Matter, the San Francisco-based media start-up accelerator backed by the Knight Foundation, KQED and the Public Radio Exchange, today announced the six companies that will be participating in its inaugural class.
Participants include Zeega, the open-source platform for producing interactive media, several start-ups providing different varieties of media curation tools and OpenWatch, a citizen journalism project. Participants in the four-month program began their boot camp on Feb. 25 and their official acceleration period kicked off March 4.
Each team receives $50,000 in funding as the they work toward the June 13 “Demo Day” for potential investors. Matter will also hold a design review session every month, where participants will present their progress to outside consultants. The news release announcing the class said the participants “reflect Matter’s mission to fuse the values of public media with Silicon Valley entrepreneurship.”
When Matter was officially announced in December 2012 — rebranded from its previous incarnation as the “Public Media Accelerator” — the initial plan had been for the accelerator to house four rounds of five teams each over two years.
“We were just really excited about the vastness that we got,” said Corey Ford, Matter c.e.o., in an interview. Matter looked for companies with early-stage functioning prototypes or services in place, but also took the teams’ potential for interacting with each other into consideration.
“It’s not just on an individual level in terms of start-ups,” Ford said. “We’re not angel investors. We’re not just giving grants like the news challenge. We’re bringing the community together so you have to think about what does that community look like.”
Among the start-ups, Zeega is most familiar to public media. Creators of the platform have already produced stories for NPR and contributed to several projects in the Association for Independents in Radio’s Localore initiative. The company received a $420,000 Knight News Challenge grant in summer 2011.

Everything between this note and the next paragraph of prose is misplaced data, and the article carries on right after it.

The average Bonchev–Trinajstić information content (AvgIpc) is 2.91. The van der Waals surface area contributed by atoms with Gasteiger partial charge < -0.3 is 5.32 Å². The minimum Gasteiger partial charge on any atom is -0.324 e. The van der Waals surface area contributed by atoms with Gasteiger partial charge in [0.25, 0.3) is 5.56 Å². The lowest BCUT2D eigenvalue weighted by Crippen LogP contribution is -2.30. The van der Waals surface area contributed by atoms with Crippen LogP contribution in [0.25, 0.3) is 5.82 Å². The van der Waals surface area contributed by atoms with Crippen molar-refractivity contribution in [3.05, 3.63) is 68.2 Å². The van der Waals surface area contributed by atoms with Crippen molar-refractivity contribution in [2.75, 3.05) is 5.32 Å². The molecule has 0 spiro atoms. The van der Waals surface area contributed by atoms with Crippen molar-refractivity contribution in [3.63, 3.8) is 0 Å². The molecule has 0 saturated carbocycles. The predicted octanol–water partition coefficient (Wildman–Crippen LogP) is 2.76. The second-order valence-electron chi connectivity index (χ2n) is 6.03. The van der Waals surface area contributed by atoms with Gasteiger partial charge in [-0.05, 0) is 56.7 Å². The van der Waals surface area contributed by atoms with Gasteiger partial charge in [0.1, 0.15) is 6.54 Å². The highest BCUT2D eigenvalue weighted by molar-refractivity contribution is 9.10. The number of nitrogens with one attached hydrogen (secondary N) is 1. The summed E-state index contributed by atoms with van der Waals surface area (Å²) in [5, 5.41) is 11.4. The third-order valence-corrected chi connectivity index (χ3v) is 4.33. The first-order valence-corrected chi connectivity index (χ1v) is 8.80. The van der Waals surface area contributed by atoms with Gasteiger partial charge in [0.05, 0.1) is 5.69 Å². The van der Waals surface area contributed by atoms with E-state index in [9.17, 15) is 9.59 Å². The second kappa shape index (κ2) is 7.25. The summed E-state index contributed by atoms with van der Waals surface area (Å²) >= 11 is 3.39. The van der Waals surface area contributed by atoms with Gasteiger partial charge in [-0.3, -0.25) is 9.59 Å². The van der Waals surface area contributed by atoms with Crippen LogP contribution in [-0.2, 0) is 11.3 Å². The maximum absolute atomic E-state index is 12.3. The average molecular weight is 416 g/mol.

Ford said Zeega was an appealing candidate to Matter because of the company’s plans for a “very big strategic pivot” from a Boston-based consulting company to a San Francisco-based direct-to-audience tool. Zeega was the only company Ford had heard of prior to Matter’s application process.
Another, audiophile-friendly start-up, SpokenLayer, turns written news articles on the web into spoken-word audio read by professional actors for podcast-style listening. SpokenLayer is already partnering with several big-name publishers, including Associated Press, the Atlantic and the New Republic. The way SpokenLayer repurposes online content is similar to that of another member of Matter’s first class: InkFold, an iPhone app that aggregates various news sources into a layout that visually resembles a print newspaper. Ford said the founders of InkFold also plan to incorporate a social layer.
The remaining three start-ups focus on incorporating video, although in vastly different ways. ChannelMeter, a service that tracks the popularity of YouTube channels, is intended primarily for brands and publishers to more efficiently monitor their presence on the platform. StationCreator, by contrast, is a consumer-oriented service for programming a “personal TV channel” made up of web video and streams. The social-justice-minded OpenWatch is a citizen journalism network that encourages people to upload recordings of misbehaving authority figures, and connects them with the best outlet through which to publicize their watchdog reports.
The products the companies produce are not as important to Ford as their stated ambitions. “It’s more about the verbs than the nouns,” Ford said.
For the next four months, all six start-ups will use Matter as their operations base. One exception will be SpokenLayer, which will maintain its New York office concurrently because of the company’s ongoing affiliations with New York-based publishers. Zeega, which has five employees participating, has the largest footprint within Matter.
Copyright 2013 American University